Public opinion of the quality of local schools has dropped but support for universal pre-K has increased significantly, according to annual survey results released Tuesday by Education Next, a journal focused on school reform.
The survey touched on a variety of education topics, such as school choice, instruction about race, and teacher salaries, but one of the big takeaways, according to the researchers, is the evidence of partisan differences regarding certain educational issues.
For example, Democrats and Republicans have historically both given their local public schools an A or B grade. This year, however, 55% of Democrats and 46% of Republicans would grade their local schools with an A or B, according to the survey.
While 72% of all survey respondents favor increased teacher salaries when not informed about current expenditures, which is up from 61% in 2017. That number falls to 60% when current salary information is provided. There is also significant partisan split when it comes to positive views of teacher unions: Favorability among Democrats is nearly 40 percentage points higher than among Republicans, according to the survey.
“Despite the education-policy community’s long history of trying to keep political pressures at arm’s length, public opinion on education issues seems to be increasingly drawn into the powerful current of partisanship in contemporary American politics,” said survey report authors David Houston, Paul Peterson and Martin West in a statement.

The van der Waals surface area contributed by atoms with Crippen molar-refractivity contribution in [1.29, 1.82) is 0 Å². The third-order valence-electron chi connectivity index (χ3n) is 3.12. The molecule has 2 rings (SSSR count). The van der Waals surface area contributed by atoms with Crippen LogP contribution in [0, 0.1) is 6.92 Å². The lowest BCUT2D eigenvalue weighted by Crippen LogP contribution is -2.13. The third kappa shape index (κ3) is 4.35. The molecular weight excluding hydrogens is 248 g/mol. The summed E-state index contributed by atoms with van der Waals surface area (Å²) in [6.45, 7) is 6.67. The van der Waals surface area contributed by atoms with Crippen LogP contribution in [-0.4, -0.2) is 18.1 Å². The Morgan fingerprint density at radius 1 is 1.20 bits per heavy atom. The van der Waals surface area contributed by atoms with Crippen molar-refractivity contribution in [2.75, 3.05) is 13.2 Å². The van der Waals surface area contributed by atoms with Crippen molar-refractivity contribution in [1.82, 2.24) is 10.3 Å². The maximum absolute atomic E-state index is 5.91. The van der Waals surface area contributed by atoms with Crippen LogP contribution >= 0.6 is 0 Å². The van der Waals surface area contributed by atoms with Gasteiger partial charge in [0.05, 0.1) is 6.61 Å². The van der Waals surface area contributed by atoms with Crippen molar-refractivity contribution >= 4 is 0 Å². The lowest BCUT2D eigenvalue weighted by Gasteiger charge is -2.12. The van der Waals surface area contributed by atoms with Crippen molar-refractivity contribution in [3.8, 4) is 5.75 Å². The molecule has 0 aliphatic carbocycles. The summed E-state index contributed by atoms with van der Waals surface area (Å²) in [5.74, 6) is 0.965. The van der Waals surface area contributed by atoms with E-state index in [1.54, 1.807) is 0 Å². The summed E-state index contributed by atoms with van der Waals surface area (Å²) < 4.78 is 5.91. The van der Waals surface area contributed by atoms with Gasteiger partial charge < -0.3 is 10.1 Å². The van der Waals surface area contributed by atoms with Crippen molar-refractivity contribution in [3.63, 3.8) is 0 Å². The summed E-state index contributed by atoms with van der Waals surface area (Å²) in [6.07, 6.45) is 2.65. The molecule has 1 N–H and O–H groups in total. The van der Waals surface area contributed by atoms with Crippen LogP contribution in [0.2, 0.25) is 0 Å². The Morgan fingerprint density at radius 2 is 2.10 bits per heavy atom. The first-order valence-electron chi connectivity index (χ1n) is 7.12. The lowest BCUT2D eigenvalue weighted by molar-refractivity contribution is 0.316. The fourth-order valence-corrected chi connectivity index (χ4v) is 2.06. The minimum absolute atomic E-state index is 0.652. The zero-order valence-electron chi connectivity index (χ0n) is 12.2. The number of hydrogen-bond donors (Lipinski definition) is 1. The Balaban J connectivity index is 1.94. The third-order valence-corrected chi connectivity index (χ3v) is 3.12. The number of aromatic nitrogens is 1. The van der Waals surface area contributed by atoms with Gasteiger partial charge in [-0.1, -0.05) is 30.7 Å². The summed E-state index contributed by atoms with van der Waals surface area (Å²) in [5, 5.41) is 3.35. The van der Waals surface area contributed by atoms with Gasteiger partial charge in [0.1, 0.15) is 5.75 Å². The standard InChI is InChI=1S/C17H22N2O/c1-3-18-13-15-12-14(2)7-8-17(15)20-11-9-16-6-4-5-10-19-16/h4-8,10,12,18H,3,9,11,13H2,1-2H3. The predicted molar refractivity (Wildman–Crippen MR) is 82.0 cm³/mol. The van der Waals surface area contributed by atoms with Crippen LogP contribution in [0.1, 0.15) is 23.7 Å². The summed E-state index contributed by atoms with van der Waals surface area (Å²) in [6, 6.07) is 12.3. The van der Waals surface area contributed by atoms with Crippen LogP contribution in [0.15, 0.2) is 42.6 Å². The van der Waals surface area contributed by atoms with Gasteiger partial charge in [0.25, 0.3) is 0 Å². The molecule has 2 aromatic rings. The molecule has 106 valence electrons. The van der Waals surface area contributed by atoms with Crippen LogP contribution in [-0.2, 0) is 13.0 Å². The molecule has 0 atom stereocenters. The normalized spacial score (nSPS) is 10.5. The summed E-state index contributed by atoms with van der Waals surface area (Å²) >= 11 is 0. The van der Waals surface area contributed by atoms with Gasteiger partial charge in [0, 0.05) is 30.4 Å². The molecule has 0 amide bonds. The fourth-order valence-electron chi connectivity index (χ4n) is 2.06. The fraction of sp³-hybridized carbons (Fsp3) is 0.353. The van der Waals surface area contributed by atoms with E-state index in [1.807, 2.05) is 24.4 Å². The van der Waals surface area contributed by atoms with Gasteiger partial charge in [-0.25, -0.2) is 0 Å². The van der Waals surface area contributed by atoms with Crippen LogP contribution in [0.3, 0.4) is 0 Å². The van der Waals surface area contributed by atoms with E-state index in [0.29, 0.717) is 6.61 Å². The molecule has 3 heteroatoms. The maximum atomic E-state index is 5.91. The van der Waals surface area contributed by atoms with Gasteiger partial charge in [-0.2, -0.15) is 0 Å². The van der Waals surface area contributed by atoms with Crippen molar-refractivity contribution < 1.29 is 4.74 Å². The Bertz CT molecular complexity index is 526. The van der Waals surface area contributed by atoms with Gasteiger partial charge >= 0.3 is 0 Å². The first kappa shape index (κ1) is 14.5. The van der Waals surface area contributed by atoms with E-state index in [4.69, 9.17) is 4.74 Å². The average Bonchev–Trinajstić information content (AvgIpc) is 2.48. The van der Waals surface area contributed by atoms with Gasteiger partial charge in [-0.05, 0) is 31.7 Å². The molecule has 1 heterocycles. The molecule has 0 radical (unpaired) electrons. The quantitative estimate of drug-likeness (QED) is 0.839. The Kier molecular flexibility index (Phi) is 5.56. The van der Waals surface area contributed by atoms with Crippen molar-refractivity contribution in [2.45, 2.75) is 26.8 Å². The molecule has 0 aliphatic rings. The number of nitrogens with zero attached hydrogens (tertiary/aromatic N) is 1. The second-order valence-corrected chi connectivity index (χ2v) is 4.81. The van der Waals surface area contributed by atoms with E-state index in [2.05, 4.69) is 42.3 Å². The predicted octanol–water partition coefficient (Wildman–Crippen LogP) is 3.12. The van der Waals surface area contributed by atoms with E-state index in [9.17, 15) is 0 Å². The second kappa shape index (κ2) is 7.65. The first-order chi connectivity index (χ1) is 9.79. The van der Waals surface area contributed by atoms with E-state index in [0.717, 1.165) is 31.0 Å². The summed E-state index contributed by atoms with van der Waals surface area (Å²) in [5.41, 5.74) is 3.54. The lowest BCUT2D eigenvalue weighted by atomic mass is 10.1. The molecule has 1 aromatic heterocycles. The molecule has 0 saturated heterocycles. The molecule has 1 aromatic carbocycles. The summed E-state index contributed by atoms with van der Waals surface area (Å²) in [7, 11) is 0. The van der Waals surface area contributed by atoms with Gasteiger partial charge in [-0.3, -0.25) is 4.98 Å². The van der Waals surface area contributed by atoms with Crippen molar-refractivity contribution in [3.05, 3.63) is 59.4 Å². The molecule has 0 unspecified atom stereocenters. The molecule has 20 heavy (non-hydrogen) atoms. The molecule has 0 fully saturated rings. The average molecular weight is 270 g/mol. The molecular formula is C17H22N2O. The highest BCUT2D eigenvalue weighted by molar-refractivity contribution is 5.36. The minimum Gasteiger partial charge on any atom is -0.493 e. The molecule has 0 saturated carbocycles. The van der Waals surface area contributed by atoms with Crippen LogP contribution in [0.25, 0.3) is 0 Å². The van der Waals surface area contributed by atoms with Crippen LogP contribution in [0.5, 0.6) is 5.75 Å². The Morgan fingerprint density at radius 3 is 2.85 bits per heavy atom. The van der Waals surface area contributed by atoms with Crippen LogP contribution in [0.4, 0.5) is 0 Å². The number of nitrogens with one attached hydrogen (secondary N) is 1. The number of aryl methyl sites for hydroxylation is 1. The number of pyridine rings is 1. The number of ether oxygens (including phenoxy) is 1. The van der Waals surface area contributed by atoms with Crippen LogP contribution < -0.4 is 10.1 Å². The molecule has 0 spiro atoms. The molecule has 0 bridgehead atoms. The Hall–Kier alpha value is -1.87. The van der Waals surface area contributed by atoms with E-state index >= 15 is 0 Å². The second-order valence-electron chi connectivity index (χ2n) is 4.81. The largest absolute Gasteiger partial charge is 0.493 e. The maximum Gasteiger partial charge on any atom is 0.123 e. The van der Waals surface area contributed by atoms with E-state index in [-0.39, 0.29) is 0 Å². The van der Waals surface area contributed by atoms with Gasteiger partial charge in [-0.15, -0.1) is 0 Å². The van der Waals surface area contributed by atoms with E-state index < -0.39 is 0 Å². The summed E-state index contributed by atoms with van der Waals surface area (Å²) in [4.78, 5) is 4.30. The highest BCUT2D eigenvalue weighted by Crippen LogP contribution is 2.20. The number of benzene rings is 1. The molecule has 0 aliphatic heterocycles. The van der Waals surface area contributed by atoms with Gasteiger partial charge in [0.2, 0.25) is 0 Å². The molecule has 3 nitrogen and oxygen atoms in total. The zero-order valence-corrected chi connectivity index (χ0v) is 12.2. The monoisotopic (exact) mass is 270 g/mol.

The 16th annual Education Next survey was conducted in May 2022 with a nationally representative sample of 1,784 American adults. A second subset of the survey included 1,857 parents of children in K-12 public, charter and private schools.
Other findings from the survey include:
- School choice. Support for education savings accounts that allow parents to use government-provided funds for education expenses, including in some cases for private school tuition, has increased by 10 percentage points since 2017. A majority of survey respondents (61%) also said they support tax-credit scholarship for low-income students.
- Instruction on race. Just under 40% of respondents said their local public school is placing the right amount of emphasis on slavery, racism and other hardships faced by people of color in the U.S. More respondents (35%) said there was too little emphasis on teaching about race compared to 27% who thought there was too much emphasis on these topics.
- Universal pre-K. Support for government-funded universal pre-K (71%) and pre-K for low-income families (72%) has increased since 2014, when 54% favored universal pre-K and 62% favored pre-K for low-income families.
- Social-emotional learning. After seeing increased support for SEL during the pandemic in relation to academic learning, public opinion is returning to pre-pandemic levels. In 2019, respondents had a 66% to 34% split in favor of academic performance. In 2021, Americans were divided almost evenly down the middle, with 52% preferring academic performance and 48% favoring social and emotional well-being. In 2022, 65% of survey respondents said schools should focus on academic performance versus SEL.